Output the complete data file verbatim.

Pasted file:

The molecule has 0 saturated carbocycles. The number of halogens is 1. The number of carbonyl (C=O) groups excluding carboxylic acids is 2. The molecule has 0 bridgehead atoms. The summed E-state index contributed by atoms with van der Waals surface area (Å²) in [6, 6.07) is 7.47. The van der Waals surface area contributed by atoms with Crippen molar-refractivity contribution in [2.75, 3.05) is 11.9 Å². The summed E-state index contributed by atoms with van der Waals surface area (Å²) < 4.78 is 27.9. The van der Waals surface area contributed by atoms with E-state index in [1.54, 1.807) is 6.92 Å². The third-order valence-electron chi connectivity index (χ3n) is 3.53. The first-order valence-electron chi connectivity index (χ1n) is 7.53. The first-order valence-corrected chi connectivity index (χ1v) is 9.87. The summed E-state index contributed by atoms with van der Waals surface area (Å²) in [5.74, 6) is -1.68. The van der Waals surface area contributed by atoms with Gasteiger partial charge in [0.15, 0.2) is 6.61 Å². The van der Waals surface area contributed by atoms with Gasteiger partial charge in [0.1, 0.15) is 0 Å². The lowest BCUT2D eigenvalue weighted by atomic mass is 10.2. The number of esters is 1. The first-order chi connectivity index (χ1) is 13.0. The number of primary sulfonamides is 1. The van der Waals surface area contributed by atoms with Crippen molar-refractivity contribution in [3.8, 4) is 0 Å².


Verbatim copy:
The molecule has 0 saturated carbocycles. The number of halogens is 1. The number of carbonyl (C=O) groups excluding carboxylic acids is 2. The molecule has 0 bridgehead atoms. The summed E-state index contributed by atoms with van der Waals surface area (Å²) in [6, 6.07) is 7.47. The van der Waals surface area contributed by atoms with Crippen molar-refractivity contribution in [2.75, 3.05) is 11.9 Å². The summed E-state index contributed by atoms with van der Waals surface area (Å²) < 4.78 is 27.9. The van der Waals surface area contributed by atoms with E-state index in [1.54, 1.807) is 6.92 Å². The third-order valence-electron chi connectivity index (χ3n) is 3.53. The first-order valence-electron chi connectivity index (χ1n) is 7.53. The first-order valence-corrected chi connectivity index (χ1v) is 9.87. The summed E-state index contributed by atoms with van der Waals surface area (Å²) in [5.74, 6) is -1.68. The van der Waals surface area contributed by atoms with Gasteiger partial charge in [0.15, 0.2) is 6.61 Å². The van der Waals surface area contributed by atoms with Gasteiger partial charge in [0.1, 0.15) is 0 Å². The lowest BCUT2D eigenvalue weighted by atomic mass is 10.2. The number of esters is 1. The first-order chi connectivity index (χ1) is 13.0. The number of primary sulfonamides is 1. The van der Waals surface area contributed by atoms with Crippen molar-refractivity contribution in [3.8, 4) is 0 Å².